I understand that children going through this coronavirus pandemic are dealing with anxiety. This quarantine is hard! The coronavirus is scary! Jack is only 8 years old. He hasn’t been able to play with other kids for 12+ weeks and it’s hard. During the weekdays, when I’m the one home with him each day and I also have to juggle my full-time job, he’s not getting enough attention.

I get it.

But also, as a parent, I’m trying my best to raise a good human. And letting him having temper tantrums because he thinks his work is too hard isn’t teaching him how to deal with life.

I want to give him room to act out during this pandemic stuff, but I also am trying to raise him to be a good person.

I don’t really have any good way to end this blog post. If I had to guess, I’m thinking a lot of us are all going through the same thing. The weird balance of trying to get through this situation and also trying to raise a good kid. I guess all we can do is keep trying to do our best.

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I Never Wanted to be a Teacher

I haven’t done a full-on rant here on the blog for quite a while and honestly, it’s about time. This has been coming up time and time again in my social media feeds and I need to get this off my chest.

Here’s the thing: I never wanted to be a teacher.

With kids suddenly being at home and parents suddenly having to handle taking on the task of online schooling for their children, there’s been all these posts and memes about ‘oooh, now you know how hard teachers jobs are’ and ‘ooooh I’m going to buy my teacher a jug of wine for dealing with my kid’ and ‘this proves that teachers should make a billion dollars!’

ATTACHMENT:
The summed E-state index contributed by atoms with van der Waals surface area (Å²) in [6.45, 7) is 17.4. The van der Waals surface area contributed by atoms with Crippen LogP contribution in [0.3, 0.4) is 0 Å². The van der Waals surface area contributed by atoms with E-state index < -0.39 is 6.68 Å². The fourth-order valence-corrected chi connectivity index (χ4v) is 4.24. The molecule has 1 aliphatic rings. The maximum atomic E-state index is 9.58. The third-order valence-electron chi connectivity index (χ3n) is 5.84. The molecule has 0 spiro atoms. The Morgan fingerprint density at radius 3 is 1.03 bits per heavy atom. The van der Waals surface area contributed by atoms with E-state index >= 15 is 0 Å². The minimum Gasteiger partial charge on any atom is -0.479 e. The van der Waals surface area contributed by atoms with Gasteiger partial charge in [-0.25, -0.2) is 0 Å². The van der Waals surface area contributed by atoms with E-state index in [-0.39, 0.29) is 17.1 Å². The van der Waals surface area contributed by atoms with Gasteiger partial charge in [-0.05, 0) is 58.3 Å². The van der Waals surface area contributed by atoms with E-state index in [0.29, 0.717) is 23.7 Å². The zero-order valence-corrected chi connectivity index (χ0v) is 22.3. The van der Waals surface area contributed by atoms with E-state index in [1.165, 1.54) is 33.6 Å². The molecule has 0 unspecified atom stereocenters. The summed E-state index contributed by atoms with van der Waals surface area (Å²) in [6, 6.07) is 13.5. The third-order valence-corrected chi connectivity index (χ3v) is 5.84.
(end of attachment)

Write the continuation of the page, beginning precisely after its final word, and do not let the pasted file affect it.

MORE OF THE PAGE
And yes, teaching is hard.

But here’s the thing. Most of us parents didn’t sign up to be teachers.

We didn’t go to college with the goal of working in education. We didn’t decide that our professional passion was to teach math or ELA or health. This isn’t the job that we chose. Or even the job that we found that we excelled at.

At no point in my life have I ever said, “wow, I really want to be a 2nd grade teacher.”

And it has nothing to do with my kid, or how much I like my kid. I think my kid is awesome and I love spending time with him.

You know what I don’t love?

Working a full-time job as the Marketing Director at a law firm AND suddenly having to work a second job as his teacher.

It’s not about me simply teaching my son. It’s about already being stressed out and burnt-out and anxious and ALSO having the weight of my child’s education fall on my shoulders.

Jack is already slower when it comes to reading, I worry (and worry and worry and worry) that with this gap in his schooling that he will fall even further behind. I worry that I’m a shitty teacher because I don’t do this random bullshit way of math that they are teaching him. I worry that I’m splitting my focus too much between my REAL job that I get paid for and this BONUS job of teaching my kid.

Teachers are people who have chosen their profession because they want to do it. Teaching is their job. And good for them.

I didn’t choose this. The other parents didn’t choose this. Teaching is a profession. At no point would someone be expected to suddenly be an engineer, physical therapist, tractor trailer driver… on TOP of their normal job.

So, for all the parents out there scrambling to keep up with your full-time job from home, keep your family fed and healthy, pay your bills, teach your child(ren) and maybe even shower and get dressed… I see you. I feel you. I AM YOU. And I think we all need a dang vacation when this is all over.